These bullets will not normally overpenetrate as much as pistol or revolver bullets will under most circumstances. Ruger Mini-14 or the Kel-tec SU16 can be had for those on a budget. Handy to operate in enclosed quarters are one of their fortes.Relaibility of these are high. Mine is. Mini-14 that is.

Otherwise the AR15 clones are next up. These are pricey, but reliable. Armalite AR180Bs are similar to the AR15s as far as magazines are concerned, but are cheaper than most AR15 clones. This includes other manufacturers as well. Manual of arms is easy to learn.

Soft nose ammo in .223 would be advised. Probably between 55 to 62 grains. Do not use military ammo with the steel penetrator in it.

Shotgun time. Let it be said that one has to aim a shotgun to hit the intended target. Pray and spray tactics, for moral,ethical,and liability reasons, should not be used. Aimed accurate fire is what is needed.

Also, it has been said that just racking the slide will cause a felon to freeze or give up. It does happen, but do not assume the bad guy is going to do the rational thing and give up. Thinking in a rational manner is not what criminals do in the first place. So do not assume the criminal is going to use common sense. Especially vicious ones. They have no moral values or conscience to worry them. How do you know what the other guy or gal is thinking? Can't.

That said there are 12 gauge and 20 gauge pumps or double barreled guns that would work.Semi-autos can be finicky about ammo type or having enough gas pressure to work the action reliably.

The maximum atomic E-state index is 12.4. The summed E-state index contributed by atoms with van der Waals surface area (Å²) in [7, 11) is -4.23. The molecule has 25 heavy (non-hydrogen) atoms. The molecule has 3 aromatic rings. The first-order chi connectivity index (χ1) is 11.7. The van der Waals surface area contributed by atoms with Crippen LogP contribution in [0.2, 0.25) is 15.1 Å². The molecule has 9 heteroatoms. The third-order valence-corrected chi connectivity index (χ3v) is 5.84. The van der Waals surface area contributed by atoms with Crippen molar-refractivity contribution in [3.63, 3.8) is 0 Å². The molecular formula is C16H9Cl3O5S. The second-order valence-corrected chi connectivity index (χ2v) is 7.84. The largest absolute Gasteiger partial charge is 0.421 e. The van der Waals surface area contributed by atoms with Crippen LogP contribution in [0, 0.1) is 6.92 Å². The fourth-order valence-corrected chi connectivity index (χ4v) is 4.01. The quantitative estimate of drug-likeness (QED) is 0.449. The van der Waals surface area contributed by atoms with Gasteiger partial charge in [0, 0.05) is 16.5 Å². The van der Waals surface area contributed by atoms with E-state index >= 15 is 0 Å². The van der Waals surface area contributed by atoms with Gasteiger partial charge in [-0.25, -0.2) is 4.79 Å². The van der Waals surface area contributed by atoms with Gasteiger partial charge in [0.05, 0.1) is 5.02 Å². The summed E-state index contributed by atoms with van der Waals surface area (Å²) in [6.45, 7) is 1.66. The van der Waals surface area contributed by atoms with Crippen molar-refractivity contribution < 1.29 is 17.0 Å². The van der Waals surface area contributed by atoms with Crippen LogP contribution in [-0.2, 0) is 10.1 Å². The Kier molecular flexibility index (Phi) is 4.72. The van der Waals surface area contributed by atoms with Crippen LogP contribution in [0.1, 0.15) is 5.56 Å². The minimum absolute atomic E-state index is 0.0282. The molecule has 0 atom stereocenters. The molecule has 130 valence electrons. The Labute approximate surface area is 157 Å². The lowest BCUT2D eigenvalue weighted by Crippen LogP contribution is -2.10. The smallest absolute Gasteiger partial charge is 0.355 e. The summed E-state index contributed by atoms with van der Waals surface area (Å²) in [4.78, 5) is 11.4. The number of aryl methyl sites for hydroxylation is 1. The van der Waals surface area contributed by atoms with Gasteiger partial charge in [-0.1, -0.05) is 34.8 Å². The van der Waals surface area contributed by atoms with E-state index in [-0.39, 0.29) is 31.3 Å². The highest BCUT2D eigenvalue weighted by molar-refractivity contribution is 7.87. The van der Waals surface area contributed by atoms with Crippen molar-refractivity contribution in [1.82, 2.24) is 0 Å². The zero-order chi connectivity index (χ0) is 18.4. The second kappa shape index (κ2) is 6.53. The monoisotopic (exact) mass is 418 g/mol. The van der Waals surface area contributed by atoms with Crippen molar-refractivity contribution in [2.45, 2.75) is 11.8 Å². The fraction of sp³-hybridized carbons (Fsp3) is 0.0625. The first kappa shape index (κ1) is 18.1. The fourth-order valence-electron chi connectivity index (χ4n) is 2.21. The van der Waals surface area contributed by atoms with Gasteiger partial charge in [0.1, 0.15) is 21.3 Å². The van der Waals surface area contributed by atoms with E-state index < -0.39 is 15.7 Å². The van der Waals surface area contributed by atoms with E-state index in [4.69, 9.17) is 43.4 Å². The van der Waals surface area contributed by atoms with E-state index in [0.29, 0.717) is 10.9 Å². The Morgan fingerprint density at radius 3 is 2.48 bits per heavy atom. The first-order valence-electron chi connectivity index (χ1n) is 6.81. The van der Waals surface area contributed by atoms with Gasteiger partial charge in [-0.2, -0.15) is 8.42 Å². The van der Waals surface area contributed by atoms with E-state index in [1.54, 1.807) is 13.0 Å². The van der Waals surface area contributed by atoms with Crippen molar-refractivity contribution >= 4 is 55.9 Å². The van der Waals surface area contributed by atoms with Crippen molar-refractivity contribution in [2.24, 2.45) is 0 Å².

There are tactical ammos in slug and buckshot that are reduced pressure loads as well as recoil. These are so marked by the ammo manufacturers.
12 or 20 gauges with standard pressure or magnum defense ammo will or can kick as much as .300 Winchester Magnum rifle or more. Brutal would be a good discription for most of these. That's why the recommendation for lower pressured ammo.
Targets are not going to be impressed by how much foot pounds of energy they are being hit by, much less will they notice. Thus the use of reduced pressure tactical ammo.

Regular tactical slugs or 000, or 00 sized buckshot are normally used for defense scenarios. Slugs actually have a better chance to stop someone over buckshot.
Also less projectiles to count on or have to account for after the shooting is over. Stray or errant projectiles have to be accounted for.

Buck shot may not penetrate deep enough for quick incapacitation as will most slugs.
Actual real world results have shown slugs to stay more in the body than had previously been thought.